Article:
Ghastly Grades: Sometimes, despite your best efforts to keep the other horrors at bay, you’re confronted with Ghastly Grades anyway. A test or paper, a semester or academic year, end poorly. What’s most frightening is that they can make you give up entirely.
But don’t give in! Ghastly Grades may feel like the end of the world – or your academic career – but they don’t have to be. If you’re struggling academically, meet with one of the counselors at Academic Support. They help you develop a plan to get back on track. And while you’re there, they’ll tell you a few stories about other students who’ve beaten Ghastly Grades and achieved their goals.
We hope these tricks make your time at Castleton a treat. Happy Halloween from all of us at Academic Support!
-Dorothy A. Dahm
Having a good time, going out with friends, and splurging on something you really want are all good and well, but they can make staying with your budget difficult.
A budget is one of the most helpful tools students can use over the course of their college career. Unfortunately, successful budgeting can be difficult. Here are some of the best tips to stay on budget and help you save money!
- Know Yourself: You’ll have to know yourself to set workable goals for managing and saving money. That is, maybe you want to save $100.00 each month, but you know that by the end of the month you will spend at least $15.00 of that money on a meal with your friends. Plan to save $85.00 each month and work $15.00 into your budget to spend with friends or on something fun.
- Wants vs. Needs: Learning to differentiate between wants and needs can be incredibly useful when you’re trying to create a successful budget. For example, a candy bar might be a want, but a new notebook for class could be a need. By writing a list of your daily, weekly, or monthly wants and needs, you will be better able to factor them into a realistic budget. Creating a wants and needs list can also help you cut back on impulse buying, which will help you save money!
- Organize and Prioritize: Watch where your money is going and what you’re spending it on. Prioritizing your expenses can be as simple as listing them out and organizing them based on how much they cost, how important they are to your daily life, and if they need to be paid in a certain amount of time. For example, the list below shows how a student might prioritize expenses and then allocate their income accordingly:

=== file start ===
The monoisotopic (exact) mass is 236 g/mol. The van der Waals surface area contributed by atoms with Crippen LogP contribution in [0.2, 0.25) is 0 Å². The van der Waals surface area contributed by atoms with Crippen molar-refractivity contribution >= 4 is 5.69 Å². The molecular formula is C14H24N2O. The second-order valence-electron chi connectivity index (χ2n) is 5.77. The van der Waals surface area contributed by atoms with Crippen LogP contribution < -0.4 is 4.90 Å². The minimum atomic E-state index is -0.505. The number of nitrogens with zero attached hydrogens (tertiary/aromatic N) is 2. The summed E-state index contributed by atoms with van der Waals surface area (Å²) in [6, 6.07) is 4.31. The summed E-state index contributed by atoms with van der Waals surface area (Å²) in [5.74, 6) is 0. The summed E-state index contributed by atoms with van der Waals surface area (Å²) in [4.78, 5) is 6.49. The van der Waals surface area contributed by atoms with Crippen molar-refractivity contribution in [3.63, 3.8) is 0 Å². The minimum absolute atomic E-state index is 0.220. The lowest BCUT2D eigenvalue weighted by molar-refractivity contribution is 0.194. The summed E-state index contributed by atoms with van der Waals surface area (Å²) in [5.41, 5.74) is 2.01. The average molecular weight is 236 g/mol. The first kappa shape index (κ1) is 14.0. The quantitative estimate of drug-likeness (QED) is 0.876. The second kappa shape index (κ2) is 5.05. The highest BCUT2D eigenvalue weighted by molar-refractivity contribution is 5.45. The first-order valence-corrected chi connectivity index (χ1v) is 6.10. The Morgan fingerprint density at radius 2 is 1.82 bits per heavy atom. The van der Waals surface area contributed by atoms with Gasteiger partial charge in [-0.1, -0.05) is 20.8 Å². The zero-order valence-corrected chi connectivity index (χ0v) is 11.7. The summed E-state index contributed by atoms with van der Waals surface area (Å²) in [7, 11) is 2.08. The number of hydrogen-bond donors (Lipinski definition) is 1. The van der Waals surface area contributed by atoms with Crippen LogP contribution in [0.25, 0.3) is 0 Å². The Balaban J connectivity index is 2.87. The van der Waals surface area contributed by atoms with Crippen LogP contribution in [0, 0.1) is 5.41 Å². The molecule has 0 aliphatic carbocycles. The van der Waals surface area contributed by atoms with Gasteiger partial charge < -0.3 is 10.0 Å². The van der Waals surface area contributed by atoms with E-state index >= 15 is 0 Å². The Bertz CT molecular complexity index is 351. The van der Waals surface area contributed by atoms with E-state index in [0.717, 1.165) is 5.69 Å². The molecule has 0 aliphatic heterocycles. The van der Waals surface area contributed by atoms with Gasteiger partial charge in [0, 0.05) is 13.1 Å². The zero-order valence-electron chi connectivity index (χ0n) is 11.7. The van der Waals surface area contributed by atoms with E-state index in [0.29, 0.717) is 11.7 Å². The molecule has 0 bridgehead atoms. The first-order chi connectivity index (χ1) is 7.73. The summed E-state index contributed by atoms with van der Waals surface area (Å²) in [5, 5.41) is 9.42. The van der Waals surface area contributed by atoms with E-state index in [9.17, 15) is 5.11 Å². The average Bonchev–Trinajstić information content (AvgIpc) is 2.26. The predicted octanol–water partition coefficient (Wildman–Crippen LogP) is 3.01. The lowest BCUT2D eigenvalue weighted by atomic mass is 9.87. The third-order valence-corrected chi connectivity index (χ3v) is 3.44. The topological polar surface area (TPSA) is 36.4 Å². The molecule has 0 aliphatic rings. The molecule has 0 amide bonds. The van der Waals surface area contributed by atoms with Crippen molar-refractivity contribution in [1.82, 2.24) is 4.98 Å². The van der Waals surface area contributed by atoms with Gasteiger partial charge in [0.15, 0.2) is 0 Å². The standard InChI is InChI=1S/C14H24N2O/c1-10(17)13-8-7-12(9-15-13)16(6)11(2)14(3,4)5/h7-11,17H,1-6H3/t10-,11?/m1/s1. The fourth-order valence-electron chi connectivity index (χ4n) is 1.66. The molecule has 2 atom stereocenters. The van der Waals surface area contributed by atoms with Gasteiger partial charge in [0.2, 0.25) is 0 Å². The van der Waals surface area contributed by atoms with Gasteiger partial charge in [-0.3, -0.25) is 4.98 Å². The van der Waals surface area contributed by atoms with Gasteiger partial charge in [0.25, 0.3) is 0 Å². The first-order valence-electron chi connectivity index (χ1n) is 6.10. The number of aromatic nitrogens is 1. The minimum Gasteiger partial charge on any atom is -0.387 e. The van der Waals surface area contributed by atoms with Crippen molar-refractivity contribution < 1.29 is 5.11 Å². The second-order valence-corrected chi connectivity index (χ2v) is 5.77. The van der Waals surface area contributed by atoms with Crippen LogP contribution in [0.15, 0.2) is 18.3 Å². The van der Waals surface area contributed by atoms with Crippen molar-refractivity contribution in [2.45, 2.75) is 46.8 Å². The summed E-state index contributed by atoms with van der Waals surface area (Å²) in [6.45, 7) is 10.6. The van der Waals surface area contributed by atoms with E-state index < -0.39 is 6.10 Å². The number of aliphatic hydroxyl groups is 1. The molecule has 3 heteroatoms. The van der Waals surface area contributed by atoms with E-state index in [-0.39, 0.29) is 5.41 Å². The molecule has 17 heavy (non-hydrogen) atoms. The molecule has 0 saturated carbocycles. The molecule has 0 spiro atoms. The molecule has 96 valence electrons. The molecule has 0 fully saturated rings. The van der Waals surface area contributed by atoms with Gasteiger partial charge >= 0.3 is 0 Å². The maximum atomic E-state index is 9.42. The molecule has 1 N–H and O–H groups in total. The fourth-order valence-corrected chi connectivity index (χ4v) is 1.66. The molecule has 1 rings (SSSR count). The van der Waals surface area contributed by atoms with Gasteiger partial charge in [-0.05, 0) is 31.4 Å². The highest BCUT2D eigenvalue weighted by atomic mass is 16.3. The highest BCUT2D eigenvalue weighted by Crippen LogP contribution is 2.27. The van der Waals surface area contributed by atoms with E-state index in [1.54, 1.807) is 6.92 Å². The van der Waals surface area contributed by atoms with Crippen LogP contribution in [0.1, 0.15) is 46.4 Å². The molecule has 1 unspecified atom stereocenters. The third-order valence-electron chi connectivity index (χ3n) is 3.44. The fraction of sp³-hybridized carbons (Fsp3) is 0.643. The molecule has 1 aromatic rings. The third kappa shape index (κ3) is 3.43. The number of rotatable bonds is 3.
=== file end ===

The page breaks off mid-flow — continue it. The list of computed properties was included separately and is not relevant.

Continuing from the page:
3.) College/loan payment
- The Right Tools: It is important to use the budgeting tools that work for you. If paper and pen will help you create a budget and stick to it, use paper and pen. If you need to use an Excel spreadsheet to organize your finances, that’s easy to do. If you’re like me and forget to write things down or keep track of them, a budgeting app, such as MINT, is a great way to go!
Having a monthly budget will help you reduce your spending and track where your money is going. Best of all, you’ll be less likely to scramble for money in unexpected situations. So even though budgeting isn’t always glamorous or fun, it’s something everyone should try to incorporate into their lives.
Challenge yourself to create a budget and stick to it – even if it’s just for a month.
Christin Martin is a senior double majoring in social work and sociology. During her time at Castleton, she has served as a Senior Community Advisor and a TRIO Mentor. She has also co-coordinated the Game of Life, a financial literacy game for undergraduate students.
College is a time of big changes in your life, and those changes can be both pleasant and absolutely miserable. For me, they were miserable.
I went to a small high school in Vermont, where I was the captain of the football and lacrosse teams and just an overall popular guy within the school and the community. Life was good for me; I had as many great friends as I could possibly ask for, and I was content with where I was.
When I rolled into college my freshmen year, I tried to be optimistic – for about a week – but not long after that, I started getting feelings of regret and loneliness. Castleton was the absolute last place that I wanted to be. It was hard for me to leave my life, my family, and, more importantly, my best friends, who I had been with my whole life. I spent that whole first year miserable and depressed. I went home every single weekend, trying my hardest not to leave my past life behind me.
Life since has gotten much better, all because of a few simple changes. These tips certainly will not be universally helpful, but if I can help even one person get through some hard times, I will feel better about my tough start.